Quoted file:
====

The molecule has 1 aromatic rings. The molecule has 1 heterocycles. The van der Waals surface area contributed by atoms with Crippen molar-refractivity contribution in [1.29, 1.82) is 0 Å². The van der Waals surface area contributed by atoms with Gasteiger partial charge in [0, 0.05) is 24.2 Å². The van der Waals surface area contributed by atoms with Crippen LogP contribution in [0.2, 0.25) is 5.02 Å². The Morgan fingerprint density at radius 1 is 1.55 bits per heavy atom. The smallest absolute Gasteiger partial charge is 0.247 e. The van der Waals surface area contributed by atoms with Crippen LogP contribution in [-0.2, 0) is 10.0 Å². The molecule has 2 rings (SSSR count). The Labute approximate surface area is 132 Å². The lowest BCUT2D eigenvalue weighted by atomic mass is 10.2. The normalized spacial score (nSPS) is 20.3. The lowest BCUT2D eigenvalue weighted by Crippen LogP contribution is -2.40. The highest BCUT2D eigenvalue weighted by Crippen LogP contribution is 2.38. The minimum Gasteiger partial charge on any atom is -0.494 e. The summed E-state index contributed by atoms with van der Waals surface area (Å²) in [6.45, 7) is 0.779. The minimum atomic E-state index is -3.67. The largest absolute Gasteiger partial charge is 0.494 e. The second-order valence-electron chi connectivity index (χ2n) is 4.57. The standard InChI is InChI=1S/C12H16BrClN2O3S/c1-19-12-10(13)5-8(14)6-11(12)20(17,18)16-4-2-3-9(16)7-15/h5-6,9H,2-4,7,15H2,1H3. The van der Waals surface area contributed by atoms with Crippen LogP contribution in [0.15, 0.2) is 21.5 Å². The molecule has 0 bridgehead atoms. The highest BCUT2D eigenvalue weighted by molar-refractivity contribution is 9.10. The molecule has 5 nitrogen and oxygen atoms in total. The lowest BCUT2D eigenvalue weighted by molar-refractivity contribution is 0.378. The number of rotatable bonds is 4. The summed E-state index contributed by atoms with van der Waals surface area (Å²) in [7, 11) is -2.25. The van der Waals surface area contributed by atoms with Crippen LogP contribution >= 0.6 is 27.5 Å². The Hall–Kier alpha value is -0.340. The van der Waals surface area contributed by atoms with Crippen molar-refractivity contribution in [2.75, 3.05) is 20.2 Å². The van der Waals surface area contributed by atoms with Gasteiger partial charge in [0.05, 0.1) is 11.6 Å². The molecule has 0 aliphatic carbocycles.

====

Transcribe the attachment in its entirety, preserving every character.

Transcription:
The molecule has 1 aromatic rings. The molecule has 1 heterocycles. The van der Waals surface area contributed by atoms with Crippen molar-refractivity contribution in [1.29, 1.82) is 0 Å². The van der Waals surface area contributed by atoms with Gasteiger partial charge in [0, 0.05) is 24.2 Å². The van der Waals surface area contributed by atoms with Crippen LogP contribution in [0.2, 0.25) is 5.02 Å². The Morgan fingerprint density at radius 1 is 1.55 bits per heavy atom. The smallest absolute Gasteiger partial charge is 0.247 e. The van der Waals surface area contributed by atoms with Crippen LogP contribution in [-0.2, 0) is 10.0 Å². The molecule has 2 rings (SSSR count). The Labute approximate surface area is 132 Å². The lowest BCUT2D eigenvalue weighted by atomic mass is 10.2. The normalized spacial score (nSPS) is 20.3. The lowest BCUT2D eigenvalue weighted by Crippen LogP contribution is -2.40. The highest BCUT2D eigenvalue weighted by Crippen LogP contribution is 2.38. The minimum Gasteiger partial charge on any atom is -0.494 e. The summed E-state index contributed by atoms with van der Waals surface area (Å²) in [6.45, 7) is 0.779. The minimum atomic E-state index is -3.67. The largest absolute Gasteiger partial charge is 0.494 e. The second-order valence-electron chi connectivity index (χ2n) is 4.57. The standard InChI is InChI=1S/C12H16BrClN2O3S/c1-19-12-10(13)5-8(14)6-11(12)20(17,18)16-4-2-3-9(16)7-15/h5-6,9H,2-4,7,15H2,1H3. The van der Waals surface area contributed by atoms with Crippen LogP contribution in [0.15, 0.2) is 21.5 Å². The molecule has 0 bridgehead atoms. The highest BCUT2D eigenvalue weighted by molar-refractivity contribution is 9.10. The molecule has 5 nitrogen and oxygen atoms in total. The lowest BCUT2D eigenvalue weighted by molar-refractivity contribution is 0.378. The number of rotatable bonds is 4. The summed E-state index contributed by atoms with van der Waals surface area (Å²) in [7, 11) is -2.25. The van der Waals surface area contributed by atoms with Crippen LogP contribution >= 0.6 is 27.5 Å². The Hall–Kier alpha value is -0.340. The van der Waals surface area contributed by atoms with Crippen molar-refractivity contribution in [2.75, 3.05) is 20.2 Å². The van der Waals surface area contributed by atoms with Gasteiger partial charge in [0.05, 0.1) is 11.6 Å². The molecule has 0 aliphatic carbocycles.